Professional development is a constant process when you’re an artist. I’m sure most artists work is as much practice as practise – in that constant drive to push your boundaries and strive for the intangible thing that constantly motivates you. On top of that there’s the more mundane but equally pressing struggle to make a living out of this journey.

I’ve been making a living out of my work for over 20 years now – and I know I’m one of the lucky ones who does this without a second income from teaching or running workshops or farm labouring (all equally valid by the way) – but I’m always looking to find ways to broaden my markets and find  way into new territories.

The Fifth-size Book Adventure is a professional development programme for artists in the North East managed by Jane Shaw of People Into Enterprise, working with the Library Service in Newcastle and supported by Arts Council England. The aims of the programme are to look at ways artists can commercialise their work towards long-term sustainability in their practice; to look at ways the Library Service can exploit their assets to broaden their cultural opportunities; and to create a body of new works inspired by the collection of ‘fifth-sized’ books in Newcastle City Library.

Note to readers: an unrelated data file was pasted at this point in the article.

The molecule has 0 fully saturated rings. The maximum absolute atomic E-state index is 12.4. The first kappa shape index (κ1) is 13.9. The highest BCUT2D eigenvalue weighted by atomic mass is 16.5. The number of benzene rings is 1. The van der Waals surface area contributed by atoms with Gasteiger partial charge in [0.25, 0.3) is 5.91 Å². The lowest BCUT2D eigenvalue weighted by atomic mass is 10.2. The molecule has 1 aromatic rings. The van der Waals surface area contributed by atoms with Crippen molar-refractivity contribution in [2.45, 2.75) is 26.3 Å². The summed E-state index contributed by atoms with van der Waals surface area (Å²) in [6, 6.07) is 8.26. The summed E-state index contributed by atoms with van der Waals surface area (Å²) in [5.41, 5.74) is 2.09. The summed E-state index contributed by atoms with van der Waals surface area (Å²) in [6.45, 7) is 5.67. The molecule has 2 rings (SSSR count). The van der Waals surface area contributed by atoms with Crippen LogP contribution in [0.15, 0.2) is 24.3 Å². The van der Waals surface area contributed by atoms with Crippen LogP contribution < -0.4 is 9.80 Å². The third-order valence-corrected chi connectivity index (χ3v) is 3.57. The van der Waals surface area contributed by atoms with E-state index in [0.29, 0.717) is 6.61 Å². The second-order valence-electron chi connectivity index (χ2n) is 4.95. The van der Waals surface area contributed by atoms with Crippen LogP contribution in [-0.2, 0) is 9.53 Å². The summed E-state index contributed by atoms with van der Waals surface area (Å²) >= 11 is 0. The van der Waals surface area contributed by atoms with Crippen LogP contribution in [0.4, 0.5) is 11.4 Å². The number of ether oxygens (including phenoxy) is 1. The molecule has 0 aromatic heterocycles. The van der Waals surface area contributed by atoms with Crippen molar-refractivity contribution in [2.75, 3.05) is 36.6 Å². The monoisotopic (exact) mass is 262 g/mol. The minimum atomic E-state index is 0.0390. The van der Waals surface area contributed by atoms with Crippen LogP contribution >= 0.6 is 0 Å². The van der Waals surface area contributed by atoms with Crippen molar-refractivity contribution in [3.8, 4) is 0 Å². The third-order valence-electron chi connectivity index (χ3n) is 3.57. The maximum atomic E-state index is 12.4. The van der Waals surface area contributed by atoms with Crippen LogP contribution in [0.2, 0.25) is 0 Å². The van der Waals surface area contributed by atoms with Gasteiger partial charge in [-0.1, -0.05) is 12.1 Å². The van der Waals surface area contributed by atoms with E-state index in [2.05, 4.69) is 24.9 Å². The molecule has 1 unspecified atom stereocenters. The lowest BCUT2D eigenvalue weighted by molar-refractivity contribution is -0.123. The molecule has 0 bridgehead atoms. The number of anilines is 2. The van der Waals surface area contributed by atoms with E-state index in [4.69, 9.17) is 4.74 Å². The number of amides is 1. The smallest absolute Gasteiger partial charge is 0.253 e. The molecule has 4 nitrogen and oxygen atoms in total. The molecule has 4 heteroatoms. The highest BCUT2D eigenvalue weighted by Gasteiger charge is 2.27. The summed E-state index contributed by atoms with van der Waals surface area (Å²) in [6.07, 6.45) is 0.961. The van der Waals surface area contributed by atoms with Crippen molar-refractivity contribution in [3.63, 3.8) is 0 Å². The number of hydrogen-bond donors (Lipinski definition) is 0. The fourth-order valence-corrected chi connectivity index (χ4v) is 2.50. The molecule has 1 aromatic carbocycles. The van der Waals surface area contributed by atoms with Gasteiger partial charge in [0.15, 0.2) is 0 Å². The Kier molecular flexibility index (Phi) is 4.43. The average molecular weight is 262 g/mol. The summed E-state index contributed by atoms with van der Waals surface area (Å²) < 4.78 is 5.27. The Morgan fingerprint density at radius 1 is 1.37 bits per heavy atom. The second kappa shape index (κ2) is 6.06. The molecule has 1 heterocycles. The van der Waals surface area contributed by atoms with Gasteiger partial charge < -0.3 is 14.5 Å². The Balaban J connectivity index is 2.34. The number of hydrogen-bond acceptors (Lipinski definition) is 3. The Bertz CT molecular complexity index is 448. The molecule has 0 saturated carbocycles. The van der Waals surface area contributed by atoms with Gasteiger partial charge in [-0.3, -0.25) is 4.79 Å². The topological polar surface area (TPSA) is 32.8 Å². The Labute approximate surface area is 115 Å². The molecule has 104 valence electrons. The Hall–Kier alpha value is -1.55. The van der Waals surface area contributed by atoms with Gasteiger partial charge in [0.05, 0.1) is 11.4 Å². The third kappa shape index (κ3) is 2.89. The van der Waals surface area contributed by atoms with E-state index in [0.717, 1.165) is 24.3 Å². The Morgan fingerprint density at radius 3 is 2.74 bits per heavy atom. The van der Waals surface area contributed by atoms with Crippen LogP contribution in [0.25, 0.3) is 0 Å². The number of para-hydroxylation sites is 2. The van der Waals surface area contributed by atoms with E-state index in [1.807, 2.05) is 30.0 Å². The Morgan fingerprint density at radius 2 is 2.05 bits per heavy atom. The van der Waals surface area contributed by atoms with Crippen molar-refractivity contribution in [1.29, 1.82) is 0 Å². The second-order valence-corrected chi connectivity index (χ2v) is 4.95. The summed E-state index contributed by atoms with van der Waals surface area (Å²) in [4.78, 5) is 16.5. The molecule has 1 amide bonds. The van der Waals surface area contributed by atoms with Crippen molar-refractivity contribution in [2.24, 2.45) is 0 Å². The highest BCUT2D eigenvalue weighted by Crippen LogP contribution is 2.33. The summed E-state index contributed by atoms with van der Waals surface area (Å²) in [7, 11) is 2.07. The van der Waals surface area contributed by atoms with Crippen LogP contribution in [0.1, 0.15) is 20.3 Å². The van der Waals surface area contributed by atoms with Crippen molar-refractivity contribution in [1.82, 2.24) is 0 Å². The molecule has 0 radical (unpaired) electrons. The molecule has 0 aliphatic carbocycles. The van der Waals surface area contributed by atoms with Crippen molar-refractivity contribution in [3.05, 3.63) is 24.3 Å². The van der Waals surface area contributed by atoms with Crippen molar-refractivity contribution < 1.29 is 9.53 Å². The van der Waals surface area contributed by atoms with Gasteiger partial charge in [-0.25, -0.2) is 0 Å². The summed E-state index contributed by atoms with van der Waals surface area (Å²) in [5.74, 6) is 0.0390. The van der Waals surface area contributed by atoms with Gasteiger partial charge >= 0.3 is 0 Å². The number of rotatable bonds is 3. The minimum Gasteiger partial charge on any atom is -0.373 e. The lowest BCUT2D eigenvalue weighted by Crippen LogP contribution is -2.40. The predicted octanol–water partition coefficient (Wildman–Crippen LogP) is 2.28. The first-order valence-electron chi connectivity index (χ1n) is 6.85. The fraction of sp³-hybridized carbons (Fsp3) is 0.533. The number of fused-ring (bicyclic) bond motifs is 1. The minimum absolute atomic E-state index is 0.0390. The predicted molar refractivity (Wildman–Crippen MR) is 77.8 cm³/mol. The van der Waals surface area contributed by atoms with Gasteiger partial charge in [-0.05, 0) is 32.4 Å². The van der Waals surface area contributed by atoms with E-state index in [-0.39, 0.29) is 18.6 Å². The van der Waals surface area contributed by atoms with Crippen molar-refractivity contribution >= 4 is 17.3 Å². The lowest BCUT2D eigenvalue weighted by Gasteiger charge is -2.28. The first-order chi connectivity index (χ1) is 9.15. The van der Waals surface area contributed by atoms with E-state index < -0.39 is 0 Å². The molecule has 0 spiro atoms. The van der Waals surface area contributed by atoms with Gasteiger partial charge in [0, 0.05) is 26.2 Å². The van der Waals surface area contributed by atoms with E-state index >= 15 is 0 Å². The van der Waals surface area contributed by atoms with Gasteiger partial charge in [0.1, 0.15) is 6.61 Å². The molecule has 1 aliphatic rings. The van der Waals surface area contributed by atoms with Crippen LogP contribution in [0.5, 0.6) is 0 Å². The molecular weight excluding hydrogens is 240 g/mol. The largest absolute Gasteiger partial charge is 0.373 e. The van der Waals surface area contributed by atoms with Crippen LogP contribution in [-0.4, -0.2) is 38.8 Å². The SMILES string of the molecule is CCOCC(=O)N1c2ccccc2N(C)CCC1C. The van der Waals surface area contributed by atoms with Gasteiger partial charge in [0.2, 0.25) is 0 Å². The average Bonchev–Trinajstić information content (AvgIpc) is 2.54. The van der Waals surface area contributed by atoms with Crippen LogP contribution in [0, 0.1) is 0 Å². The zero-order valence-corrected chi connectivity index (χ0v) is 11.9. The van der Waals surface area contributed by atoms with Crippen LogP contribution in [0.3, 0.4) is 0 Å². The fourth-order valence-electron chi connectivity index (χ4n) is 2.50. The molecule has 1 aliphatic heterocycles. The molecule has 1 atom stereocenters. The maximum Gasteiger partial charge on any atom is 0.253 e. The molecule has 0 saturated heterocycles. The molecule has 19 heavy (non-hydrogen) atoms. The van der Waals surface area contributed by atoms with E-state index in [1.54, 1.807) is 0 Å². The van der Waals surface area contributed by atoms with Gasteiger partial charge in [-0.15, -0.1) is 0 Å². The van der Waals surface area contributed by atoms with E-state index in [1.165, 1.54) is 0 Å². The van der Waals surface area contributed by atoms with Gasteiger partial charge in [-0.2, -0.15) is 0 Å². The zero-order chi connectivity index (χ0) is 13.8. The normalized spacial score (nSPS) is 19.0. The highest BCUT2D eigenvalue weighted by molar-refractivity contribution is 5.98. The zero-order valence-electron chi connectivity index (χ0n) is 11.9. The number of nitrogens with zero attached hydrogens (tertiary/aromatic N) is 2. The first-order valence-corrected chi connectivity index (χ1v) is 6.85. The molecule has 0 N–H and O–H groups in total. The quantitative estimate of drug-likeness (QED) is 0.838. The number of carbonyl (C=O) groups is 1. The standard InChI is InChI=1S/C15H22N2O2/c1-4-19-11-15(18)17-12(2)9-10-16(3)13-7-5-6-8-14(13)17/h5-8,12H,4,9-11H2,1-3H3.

As an artist I have a track record of realising projects outside the public arts funding system and I was asked to be part of the team of creative professional practitioners mentoring on this project. Mentoring is great thing to do. It’s a process that I enjoy – getting to know artists from very different practices, understanding where they are up to, where they want to get to, identifying the sticking points and seeing how together we can find ways to overcome them. It’s a very collaborative process and one that on one level I find really interesting. However, the process is often designed to be a very one way transfer of knowledge and support. With this programme I was also interested in how I could use this for my own professional development too, as well as supporting the artists and exploring new ideas with the Library Service. Was there a way this could be mutually beneficial for all of us at the same time?

At the heart of the programme is the collection of ‘Fifth-size’ books held at Newcastle City Library. ‘Fifth-sized’ books are very large format editions – technically books between 54 and 63cm along the longest edge. Most of these books are illustration-heavy – maps, books on architecture, sculpture and print and many on the prints of artists, but also includes Bibles, volumes of newspapers, illustrated poems and theatrical scripts.

Newcastle City Library is a relatively new building – the current library opened in 2009 and replaced a vast, but dark and inaccessible Basil Spence designed building on the same plot. When libraries up and down the country are facing cuts and closures, Newcastle City Library was conceived as a library of the 21st century and built to anticipate change – both technologically and culturally too. Libraries are no longer the sole preserve of books – they are places to find information, learn, talk to people, access services, enjoy film and music… the list continues. In short, they are a place for people.